The differences over five hydroelectric projects will likely be the key areas of discussion when Indus water commissioners of India and Pakistan meet in Islamabad next week.
According to Water and Power ministry spokesman, the long pause in annual PIC meetings occurred after Pakistan Commissioner announced failure of the talks after protracted discussions at Commission level on design aspects of Kishenganga (330 MW) and Ratle (850 MW) projects that India is constructing on Kishenganga/Neelum River (a tributary of Jhelum River) and Chenab River, in 111th meeting of PIC in Jan-Feb 2015.
The official statement appreciated India's decision to resume the regular talks and welcomed the Indian delegation to Islamabad.
Ibrahim Qureshi said that the upcoming meeting on the treaty should raise concern over the Kishanganga Hydroelectric Plant of 330MW and Ratle Hydroelectric Plant of 850MW, being built by India on the Kishanganga and Chenab rivers, respectively.
The Pakistan side will be headed by Indus Water Commissioner Mirza Asif Saeed and he will be assisted by officials of Ministry of Water and Power and other experts.
The agenda of the two-day talks includes discussions on the design aspects of Pakal Dul, Lower Kalnai and Miyar hydroelectric plants, flood data supply by India and the tour programme of inspection and meetings by Pakistan and India to the sites of their interest in the Indus Basin, the statement concluded.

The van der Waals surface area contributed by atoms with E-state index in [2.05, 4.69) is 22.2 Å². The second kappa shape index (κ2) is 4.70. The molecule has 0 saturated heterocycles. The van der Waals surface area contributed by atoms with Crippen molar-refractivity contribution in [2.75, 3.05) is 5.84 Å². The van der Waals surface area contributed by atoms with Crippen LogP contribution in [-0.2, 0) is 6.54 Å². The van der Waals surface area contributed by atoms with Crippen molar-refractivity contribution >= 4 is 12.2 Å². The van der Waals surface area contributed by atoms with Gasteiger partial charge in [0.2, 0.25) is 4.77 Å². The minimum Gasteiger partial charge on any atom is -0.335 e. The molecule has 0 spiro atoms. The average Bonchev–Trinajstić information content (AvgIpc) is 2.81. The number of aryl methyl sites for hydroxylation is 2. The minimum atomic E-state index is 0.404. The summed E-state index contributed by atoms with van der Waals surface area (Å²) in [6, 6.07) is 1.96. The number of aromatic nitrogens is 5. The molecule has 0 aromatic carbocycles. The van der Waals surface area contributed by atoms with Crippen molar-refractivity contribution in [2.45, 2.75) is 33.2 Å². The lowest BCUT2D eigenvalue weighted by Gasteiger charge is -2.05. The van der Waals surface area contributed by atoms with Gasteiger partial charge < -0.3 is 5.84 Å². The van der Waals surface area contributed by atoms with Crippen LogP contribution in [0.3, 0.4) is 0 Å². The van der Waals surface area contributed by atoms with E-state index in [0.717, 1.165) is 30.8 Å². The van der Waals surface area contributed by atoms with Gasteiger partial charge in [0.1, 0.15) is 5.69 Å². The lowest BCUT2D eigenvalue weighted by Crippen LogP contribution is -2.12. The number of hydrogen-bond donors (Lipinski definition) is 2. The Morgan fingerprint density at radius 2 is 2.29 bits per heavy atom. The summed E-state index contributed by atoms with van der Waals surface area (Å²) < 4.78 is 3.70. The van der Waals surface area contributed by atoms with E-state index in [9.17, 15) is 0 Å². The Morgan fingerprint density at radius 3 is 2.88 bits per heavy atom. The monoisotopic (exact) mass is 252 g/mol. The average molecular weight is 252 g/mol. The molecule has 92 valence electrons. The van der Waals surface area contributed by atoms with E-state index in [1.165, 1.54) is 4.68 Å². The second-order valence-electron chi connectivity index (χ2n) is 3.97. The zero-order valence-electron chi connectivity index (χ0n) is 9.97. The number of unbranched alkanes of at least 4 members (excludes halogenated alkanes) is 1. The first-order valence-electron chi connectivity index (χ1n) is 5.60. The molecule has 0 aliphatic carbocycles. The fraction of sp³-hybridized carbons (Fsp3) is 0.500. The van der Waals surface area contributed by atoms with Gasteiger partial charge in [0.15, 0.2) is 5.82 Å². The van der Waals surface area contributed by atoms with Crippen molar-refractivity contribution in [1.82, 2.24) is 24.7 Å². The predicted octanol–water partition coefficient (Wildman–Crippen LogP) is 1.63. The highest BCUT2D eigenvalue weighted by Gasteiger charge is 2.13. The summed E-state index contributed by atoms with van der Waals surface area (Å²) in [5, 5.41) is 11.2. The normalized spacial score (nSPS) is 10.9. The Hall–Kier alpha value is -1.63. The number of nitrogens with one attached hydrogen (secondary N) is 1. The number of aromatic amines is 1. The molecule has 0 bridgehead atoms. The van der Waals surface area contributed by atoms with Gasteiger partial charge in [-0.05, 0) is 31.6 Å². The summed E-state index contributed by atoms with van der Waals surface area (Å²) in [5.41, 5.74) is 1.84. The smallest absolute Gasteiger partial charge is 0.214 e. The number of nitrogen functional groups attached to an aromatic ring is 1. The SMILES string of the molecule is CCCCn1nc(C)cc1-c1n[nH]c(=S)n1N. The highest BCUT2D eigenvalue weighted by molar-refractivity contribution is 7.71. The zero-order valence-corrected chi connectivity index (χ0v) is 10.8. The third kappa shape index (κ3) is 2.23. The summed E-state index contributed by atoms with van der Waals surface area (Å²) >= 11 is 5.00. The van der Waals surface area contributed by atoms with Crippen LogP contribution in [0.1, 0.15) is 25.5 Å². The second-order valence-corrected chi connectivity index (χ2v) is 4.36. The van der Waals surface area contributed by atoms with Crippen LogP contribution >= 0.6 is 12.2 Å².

It had approached the World Bank, the mediator between the two countries of the 57-year-old water distribution treaty, in August last year raising issues over Kishanganga and Ratle projects in Jammu and Kashmir.
Prodded by World Bank, which brokered the Indus Water Treaty (IWT) of 1960, the two sides seem to be again leaving it to their experts to discuss the technical issues related to water-sharing which often get tangled in hostility.
"The ball has started rolling and we will see some results soon, a lot of them will be about building new storages in the basin", one top official with India's water resources ministry told me for a report I did for the BBC last December.
"As climate change would influence the flow of the rivers, so it can not be excluded from the treaty framework", said a senior official of Pakistan's Indus Waters Commission.
Another meeting planned in September 2016 was cancelled due to tension due to Uri terror attack by Pakistan-based outfits. Ahead of the visit, an Indian government source told PTI that India is "always open" to discuss and resolve concerns Pakistan has over its projects under the Indus Waters Treaty (IWT) bilaterally. "In the past too, there had been delays in finalising agenda for the meeting, yet solutions were achieved", the source added.